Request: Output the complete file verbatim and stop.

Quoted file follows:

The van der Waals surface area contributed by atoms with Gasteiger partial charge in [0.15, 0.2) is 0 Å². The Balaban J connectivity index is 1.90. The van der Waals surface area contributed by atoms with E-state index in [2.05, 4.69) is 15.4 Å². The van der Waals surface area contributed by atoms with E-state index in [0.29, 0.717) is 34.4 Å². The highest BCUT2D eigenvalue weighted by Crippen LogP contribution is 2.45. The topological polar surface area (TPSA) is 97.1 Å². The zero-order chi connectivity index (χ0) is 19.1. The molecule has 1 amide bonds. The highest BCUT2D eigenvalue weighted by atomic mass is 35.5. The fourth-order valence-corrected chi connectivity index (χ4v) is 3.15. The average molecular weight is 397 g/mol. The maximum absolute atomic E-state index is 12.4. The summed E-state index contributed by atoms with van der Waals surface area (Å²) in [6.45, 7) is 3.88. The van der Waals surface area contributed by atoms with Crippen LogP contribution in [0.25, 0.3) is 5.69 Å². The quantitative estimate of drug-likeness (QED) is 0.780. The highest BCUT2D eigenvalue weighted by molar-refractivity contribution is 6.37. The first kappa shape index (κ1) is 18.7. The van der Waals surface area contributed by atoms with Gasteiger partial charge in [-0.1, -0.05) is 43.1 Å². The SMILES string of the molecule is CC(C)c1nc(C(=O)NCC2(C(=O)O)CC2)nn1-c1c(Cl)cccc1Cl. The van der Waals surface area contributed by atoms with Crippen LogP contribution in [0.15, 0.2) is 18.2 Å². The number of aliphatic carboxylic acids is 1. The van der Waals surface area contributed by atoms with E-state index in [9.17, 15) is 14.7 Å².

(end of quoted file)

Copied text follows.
The van der Waals surface area contributed by atoms with Gasteiger partial charge in [0.15, 0.2) is 0 Å². The Balaban J connectivity index is 1.90. The van der Waals surface area contributed by atoms with E-state index in [2.05, 4.69) is 15.4 Å². The van der Waals surface area contributed by atoms with E-state index in [0.29, 0.717) is 34.4 Å². The highest BCUT2D eigenvalue weighted by Crippen LogP contribution is 2.45. The topological polar surface area (TPSA) is 97.1 Å². The zero-order chi connectivity index (χ0) is 19.1. The molecule has 1 amide bonds. The highest BCUT2D eigenvalue weighted by atomic mass is 35.5. The fourth-order valence-corrected chi connectivity index (χ4v) is 3.15. The average molecular weight is 397 g/mol. The maximum absolute atomic E-state index is 12.4. The summed E-state index contributed by atoms with van der Waals surface area (Å²) in [6.45, 7) is 3.88. The van der Waals surface area contributed by atoms with Crippen LogP contribution in [0.25, 0.3) is 5.69 Å². The quantitative estimate of drug-likeness (QED) is 0.780. The highest BCUT2D eigenvalue weighted by molar-refractivity contribution is 6.37. The first kappa shape index (κ1) is 18.7. The van der Waals surface area contributed by atoms with Gasteiger partial charge in [-0.1, -0.05) is 43.1 Å². The SMILES string of the molecule is CC(C)c1nc(C(=O)NCC2(C(=O)O)CC2)nn1-c1c(Cl)cccc1Cl. The van der Waals surface area contributed by atoms with Crippen LogP contribution in [0.15, 0.2) is 18.2 Å². The number of aliphatic carboxylic acids is 1. The van der Waals surface area contributed by atoms with E-state index in [9.17, 15) is 14.7 Å².